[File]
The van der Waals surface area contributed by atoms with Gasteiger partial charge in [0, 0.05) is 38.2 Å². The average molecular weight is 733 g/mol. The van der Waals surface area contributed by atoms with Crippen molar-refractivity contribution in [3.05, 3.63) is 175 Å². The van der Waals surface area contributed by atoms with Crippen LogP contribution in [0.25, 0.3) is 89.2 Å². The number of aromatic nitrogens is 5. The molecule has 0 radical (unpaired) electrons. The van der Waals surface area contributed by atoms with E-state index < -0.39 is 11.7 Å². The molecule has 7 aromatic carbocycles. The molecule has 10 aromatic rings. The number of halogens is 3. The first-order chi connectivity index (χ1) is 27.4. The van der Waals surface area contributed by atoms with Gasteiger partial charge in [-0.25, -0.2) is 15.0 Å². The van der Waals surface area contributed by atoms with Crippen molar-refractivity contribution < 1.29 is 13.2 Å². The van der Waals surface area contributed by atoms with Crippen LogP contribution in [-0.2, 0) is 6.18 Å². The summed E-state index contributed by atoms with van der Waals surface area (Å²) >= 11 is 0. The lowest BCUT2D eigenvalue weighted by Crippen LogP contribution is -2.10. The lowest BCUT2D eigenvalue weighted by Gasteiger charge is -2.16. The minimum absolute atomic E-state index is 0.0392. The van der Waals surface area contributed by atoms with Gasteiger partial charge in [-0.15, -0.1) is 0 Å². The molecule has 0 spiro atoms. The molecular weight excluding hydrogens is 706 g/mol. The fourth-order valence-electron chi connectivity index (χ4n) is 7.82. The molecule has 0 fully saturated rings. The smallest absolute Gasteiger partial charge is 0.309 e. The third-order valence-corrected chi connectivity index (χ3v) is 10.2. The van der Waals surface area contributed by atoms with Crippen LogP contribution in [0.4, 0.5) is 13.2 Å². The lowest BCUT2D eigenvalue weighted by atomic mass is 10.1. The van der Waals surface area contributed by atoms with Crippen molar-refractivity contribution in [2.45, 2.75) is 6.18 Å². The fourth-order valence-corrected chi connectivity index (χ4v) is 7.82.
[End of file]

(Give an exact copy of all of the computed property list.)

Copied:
The van der Waals surface area contributed by atoms with Gasteiger partial charge in [0, 0.05) is 38.2 Å². The average molecular weight is 733 g/mol. The van der Waals surface area contributed by atoms with Crippen molar-refractivity contribution in [3.05, 3.63) is 175 Å². The van der Waals surface area contributed by atoms with Crippen LogP contribution in [0.25, 0.3) is 89.2 Å². The number of aromatic nitrogens is 5. The molecule has 0 radical (unpaired) electrons. The van der Waals surface area contributed by atoms with E-state index < -0.39 is 11.7 Å². The molecule has 7 aromatic carbocycles. The molecule has 10 aromatic rings. The number of halogens is 3. The first-order chi connectivity index (χ1) is 27.4. The van der Waals surface area contributed by atoms with Gasteiger partial charge in [-0.25, -0.2) is 15.0 Å². The van der Waals surface area contributed by atoms with Crippen molar-refractivity contribution < 1.29 is 13.2 Å². The van der Waals surface area contributed by atoms with Crippen LogP contribution in [-0.2, 0) is 6.18 Å². The summed E-state index contributed by atoms with van der Waals surface area (Å²) >= 11 is 0. The lowest BCUT2D eigenvalue weighted by Crippen LogP contribution is -2.10. The lowest BCUT2D eigenvalue weighted by Gasteiger charge is -2.16. The minimum absolute atomic E-state index is 0.0392. The van der Waals surface area contributed by atoms with Gasteiger partial charge in [-0.15, -0.1) is 0 Å². The molecule has 0 spiro atoms. The molecular weight excluding hydrogens is 706 g/mol. The fourth-order valence-electron chi connectivity index (χ4n) is 7.82. The molecule has 0 fully saturated rings. The smallest absolute Gasteiger partial charge is 0.309 e. The third-order valence-corrected chi connectivity index (χ3v) is 10.2. The van der Waals surface area contributed by atoms with Crippen LogP contribution in [0.4, 0.5) is 13.2 Å². The lowest BCUT2D eigenvalue weighted by atomic mass is 10.1. The van der Waals surface area contributed by atoms with Crippen molar-refractivity contribution in [2.45, 2.75) is 6.18 Å². The fourth-order valence-corrected chi connectivity index (χ4v) is 7.82.